Tuesday, October 09, 2007

Things to remember to survive a conference

High everybody! Greetings from Salt Lake City, home of a bunch of Mormons, a big salty lake thingy, and the 79th Annual Society of Rheology Conference. (Sorry, Seth, but no Alps.) While I'm away from Humid-ston and enjoying the cool, dry Utah air, I thought it might be nice to share a few of the more important lessons I've learned over the years when attending a conference.

  1. Wear heavy clothes. This one is potentially the most important thing to remember. Even if the meeting is in Death Valley, they will manage to chill the conference rooms to sub-Arctic conditions. I've actually seen the foolish and unprepared end up like Ötzi, the frozen Stone Age hunter. So, watch out.
  2. Johnny 5
  3. The opening plenary lecture will be esoteric. It will be over your head. It will also interest only 1-2% of a crowd of people in that field. Be careful of this opening lecture: if not prepared, you brain will short circuit and the rest of the conference will be worthless.
  4. Similar to #2, pace yourself. There is only so much a human brain can process in a single day before it begins to ooze out your ears. If you fail to pace yourself, expect the label of "vegetable" to be attached to the rest of your career.
  5. (For men only.) Even in a scientific society such as this, there will be one or two ladies who look and dress like porn stars. Don't let them distract you - they are probably also smarter than you, and will make you look like a fool. And, married men, you shouldn't be going there anyway.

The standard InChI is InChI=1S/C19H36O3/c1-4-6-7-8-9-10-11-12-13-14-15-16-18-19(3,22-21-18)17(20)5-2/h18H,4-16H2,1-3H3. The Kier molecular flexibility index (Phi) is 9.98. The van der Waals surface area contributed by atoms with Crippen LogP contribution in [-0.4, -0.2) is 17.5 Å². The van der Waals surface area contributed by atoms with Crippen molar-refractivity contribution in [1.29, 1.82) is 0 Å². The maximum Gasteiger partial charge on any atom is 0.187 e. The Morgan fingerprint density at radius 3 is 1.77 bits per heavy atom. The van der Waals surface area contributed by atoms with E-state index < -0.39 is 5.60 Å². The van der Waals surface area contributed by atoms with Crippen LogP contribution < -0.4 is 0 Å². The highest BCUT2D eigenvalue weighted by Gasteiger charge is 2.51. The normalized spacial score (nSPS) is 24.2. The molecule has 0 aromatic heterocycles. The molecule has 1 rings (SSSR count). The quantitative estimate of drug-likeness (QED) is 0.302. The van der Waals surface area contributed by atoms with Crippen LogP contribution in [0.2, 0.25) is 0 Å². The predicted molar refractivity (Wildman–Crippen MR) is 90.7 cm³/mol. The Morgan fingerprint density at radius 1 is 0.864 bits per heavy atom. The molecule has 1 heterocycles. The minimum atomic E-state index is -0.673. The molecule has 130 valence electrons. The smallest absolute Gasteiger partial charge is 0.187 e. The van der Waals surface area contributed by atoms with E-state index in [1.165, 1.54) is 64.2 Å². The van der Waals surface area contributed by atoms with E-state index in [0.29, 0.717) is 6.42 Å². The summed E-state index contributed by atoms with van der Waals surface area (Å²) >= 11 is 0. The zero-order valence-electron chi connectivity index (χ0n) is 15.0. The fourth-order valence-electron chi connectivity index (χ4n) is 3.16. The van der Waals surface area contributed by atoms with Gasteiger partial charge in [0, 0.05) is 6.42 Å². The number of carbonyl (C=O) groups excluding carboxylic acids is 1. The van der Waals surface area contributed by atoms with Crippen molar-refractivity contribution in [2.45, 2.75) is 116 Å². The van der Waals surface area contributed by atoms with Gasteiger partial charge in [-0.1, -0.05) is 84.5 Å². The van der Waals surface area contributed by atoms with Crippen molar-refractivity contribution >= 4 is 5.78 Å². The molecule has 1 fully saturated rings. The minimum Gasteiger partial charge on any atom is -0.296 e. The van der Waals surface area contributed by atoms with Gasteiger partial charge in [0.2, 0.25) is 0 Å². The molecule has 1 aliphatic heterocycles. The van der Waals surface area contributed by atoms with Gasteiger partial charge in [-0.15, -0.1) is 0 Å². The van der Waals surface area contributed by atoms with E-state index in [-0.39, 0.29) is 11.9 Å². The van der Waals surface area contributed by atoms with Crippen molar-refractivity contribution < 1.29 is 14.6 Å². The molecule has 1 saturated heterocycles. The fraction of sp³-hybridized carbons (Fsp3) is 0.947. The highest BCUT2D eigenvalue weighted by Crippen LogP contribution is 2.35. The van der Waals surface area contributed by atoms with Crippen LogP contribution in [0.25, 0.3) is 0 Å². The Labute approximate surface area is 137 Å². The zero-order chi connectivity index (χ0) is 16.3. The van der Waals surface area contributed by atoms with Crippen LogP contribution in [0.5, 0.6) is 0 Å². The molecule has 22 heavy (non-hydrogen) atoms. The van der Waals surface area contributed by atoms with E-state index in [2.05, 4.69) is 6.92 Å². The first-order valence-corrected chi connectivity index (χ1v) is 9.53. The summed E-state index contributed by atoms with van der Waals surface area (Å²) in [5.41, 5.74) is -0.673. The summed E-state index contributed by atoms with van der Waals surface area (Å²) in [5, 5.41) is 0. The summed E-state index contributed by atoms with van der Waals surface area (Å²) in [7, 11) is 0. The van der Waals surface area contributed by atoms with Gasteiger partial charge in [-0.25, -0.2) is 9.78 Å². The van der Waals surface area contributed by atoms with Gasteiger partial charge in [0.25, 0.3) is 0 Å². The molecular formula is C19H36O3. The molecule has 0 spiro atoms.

6. Inevitably, you will run into former colleagues at these things. Some are happy folk, who love their life. Others are bitter. Be nice to the bitter ones, who tell you the same stories of woe every year. They need an ear to hear their stories. Plus, this keeps you from being labeled "the jerk I used to work with" among your peer group.
I hope these little tips will help you survive. They are also equally applicable to business meetings, school reunions, and ping pong tournaments.

What other tips did I miss. Please share them with me.

Tags:
, , , , , ,

5 comments:

euphrony said...

Okay, no connection to conferences, but I have to raise this.

Last night I saw a lady who was walking with the assistance of a cane - while wearing three-inch heels. WHY????

Chaotic Hammer said...

My company attends many trade shows and similar conferences each year, but I never attend because they are for the sales folks, not the system admin folks.

I don't have a tip, but I do have a general opinion about these conferences -- I think they are often not all that beneficial for a majority of attendees (at least, not in the ways they purport to be), and are perpetuated by a conspiracy of sorts, between the cities that want to bring in visitor dollars, all the businesses that benefit from them, and of course the members of the academic or trade societies that use attendance of said events as an excuse to travel to lots of new and exciting places and engage in mostly bad behavior.